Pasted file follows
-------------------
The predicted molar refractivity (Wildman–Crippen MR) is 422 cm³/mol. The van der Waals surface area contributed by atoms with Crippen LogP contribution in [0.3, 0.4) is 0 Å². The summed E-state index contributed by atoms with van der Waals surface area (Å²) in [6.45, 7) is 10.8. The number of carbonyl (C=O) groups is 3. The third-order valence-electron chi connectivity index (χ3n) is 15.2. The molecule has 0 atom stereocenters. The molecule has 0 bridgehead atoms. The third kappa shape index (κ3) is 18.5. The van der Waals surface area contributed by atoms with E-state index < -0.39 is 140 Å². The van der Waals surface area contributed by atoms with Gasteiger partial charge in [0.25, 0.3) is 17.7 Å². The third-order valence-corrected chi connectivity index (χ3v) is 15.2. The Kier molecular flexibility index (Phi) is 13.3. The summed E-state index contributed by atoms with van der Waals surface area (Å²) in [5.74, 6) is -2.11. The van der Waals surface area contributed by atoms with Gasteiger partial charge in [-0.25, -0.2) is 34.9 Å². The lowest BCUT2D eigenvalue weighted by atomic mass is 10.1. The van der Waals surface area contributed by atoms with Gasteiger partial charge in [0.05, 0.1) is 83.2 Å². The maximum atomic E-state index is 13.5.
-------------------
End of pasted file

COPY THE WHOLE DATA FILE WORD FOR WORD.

The predicted molar refractivity (Wildman–Crippen MR) is 422 cm³/mol. The van der Waals surface area contributed by atoms with Crippen LogP contribution in [0.3, 0.4) is 0 Å². The summed E-state index contributed by atoms with van der Waals surface area (Å²) in [6.45, 7) is 10.8. The number of carbonyl (C=O) groups is 3. The third-order valence-electron chi connectivity index (χ3n) is 15.2. The molecule has 0 atom stereocenters. The molecule has 0 bridgehead atoms. The third kappa shape index (κ3) is 18.5. The van der Waals surface area contributed by atoms with E-state index < -0.39 is 140 Å². The van der Waals surface area contributed by atoms with Gasteiger partial charge in [0.25, 0.3) is 17.7 Å². The third-order valence-corrected chi connectivity index (χ3v) is 15.2. The Kier molecular flexibility index (Phi) is 13.3. The summed E-state index contributed by atoms with van der Waals surface area (Å²) in [5.74, 6) is -2.11. The van der Waals surface area contributed by atoms with Gasteiger partial charge in [-0.25, -0.2) is 34.9 Å². The lowest BCUT2D eigenvalue weighted by atomic mass is 10.1. The van der Waals surface area contributed by atoms with Gasteiger partial charge in [0.05, 0.1) is 83.2 Å². The maximum atomic E-state index is 13.5.